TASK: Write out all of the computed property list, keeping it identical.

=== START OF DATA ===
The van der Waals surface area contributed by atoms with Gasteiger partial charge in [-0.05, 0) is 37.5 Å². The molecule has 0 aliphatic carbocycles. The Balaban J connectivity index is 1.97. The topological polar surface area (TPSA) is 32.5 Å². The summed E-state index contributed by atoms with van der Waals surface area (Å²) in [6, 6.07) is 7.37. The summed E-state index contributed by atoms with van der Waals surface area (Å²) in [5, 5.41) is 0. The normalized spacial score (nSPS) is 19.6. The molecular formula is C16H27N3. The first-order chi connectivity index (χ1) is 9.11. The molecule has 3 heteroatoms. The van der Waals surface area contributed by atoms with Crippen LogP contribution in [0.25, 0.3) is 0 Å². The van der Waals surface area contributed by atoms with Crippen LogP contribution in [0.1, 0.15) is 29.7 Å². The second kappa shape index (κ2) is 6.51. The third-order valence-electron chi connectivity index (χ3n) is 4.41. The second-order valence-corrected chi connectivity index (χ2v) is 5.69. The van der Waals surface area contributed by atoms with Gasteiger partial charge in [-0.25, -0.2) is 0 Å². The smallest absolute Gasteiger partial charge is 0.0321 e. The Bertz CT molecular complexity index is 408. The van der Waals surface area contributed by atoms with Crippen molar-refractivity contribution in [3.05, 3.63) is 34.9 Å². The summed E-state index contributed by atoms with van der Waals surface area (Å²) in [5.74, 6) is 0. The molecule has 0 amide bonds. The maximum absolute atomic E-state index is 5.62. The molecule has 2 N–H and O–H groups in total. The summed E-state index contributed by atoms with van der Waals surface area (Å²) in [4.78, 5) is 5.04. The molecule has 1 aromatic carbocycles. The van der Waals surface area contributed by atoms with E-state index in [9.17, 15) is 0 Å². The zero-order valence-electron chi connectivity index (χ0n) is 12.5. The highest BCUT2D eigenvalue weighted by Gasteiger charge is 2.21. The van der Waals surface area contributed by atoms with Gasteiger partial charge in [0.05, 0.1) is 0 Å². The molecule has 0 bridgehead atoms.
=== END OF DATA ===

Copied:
The van der Waals surface area contributed by atoms with Gasteiger partial charge in [-0.05, 0) is 37.5 Å². The molecule has 0 aliphatic carbocycles. The Balaban J connectivity index is 1.97. The topological polar surface area (TPSA) is 32.5 Å². The summed E-state index contributed by atoms with van der Waals surface area (Å²) in [6, 6.07) is 7.37. The summed E-state index contributed by atoms with van der Waals surface area (Å²) in [5, 5.41) is 0. The normalized spacial score (nSPS) is 19.6. The molecular formula is C16H27N3. The first-order chi connectivity index (χ1) is 9.11. The molecule has 3 heteroatoms. The van der Waals surface area contributed by atoms with Crippen LogP contribution in [0.25, 0.3) is 0 Å². The van der Waals surface area contributed by atoms with Crippen LogP contribution in [0.1, 0.15) is 29.7 Å². The second kappa shape index (κ2) is 6.51. The third-order valence-electron chi connectivity index (χ3n) is 4.41. The second-order valence-corrected chi connectivity index (χ2v) is 5.69. The van der Waals surface area contributed by atoms with Gasteiger partial charge in [-0.25, -0.2) is 0 Å². The smallest absolute Gasteiger partial charge is 0.0321 e. The Bertz CT molecular complexity index is 408. The van der Waals surface area contributed by atoms with Crippen molar-refractivity contribution in [3.05, 3.63) is 34.9 Å². The summed E-state index contributed by atoms with van der Waals surface area (Å²) in [5.74, 6) is 0. The molecule has 0 amide bonds. The maximum absolute atomic E-state index is 5.62. The molecule has 2 N–H and O–H groups in total. The summed E-state index contributed by atoms with van der Waals surface area (Å²) in [4.78, 5) is 5.04. The molecule has 1 aromatic carbocycles. The van der Waals surface area contributed by atoms with E-state index in [9.17, 15) is 0 Å². The zero-order valence-electron chi connectivity index (χ0n) is 12.5. The highest BCUT2D eigenvalue weighted by Gasteiger charge is 2.21. The van der Waals surface area contributed by atoms with Gasteiger partial charge in [0.05, 0.1) is 0 Å². The molecule has 0 bridgehead atoms.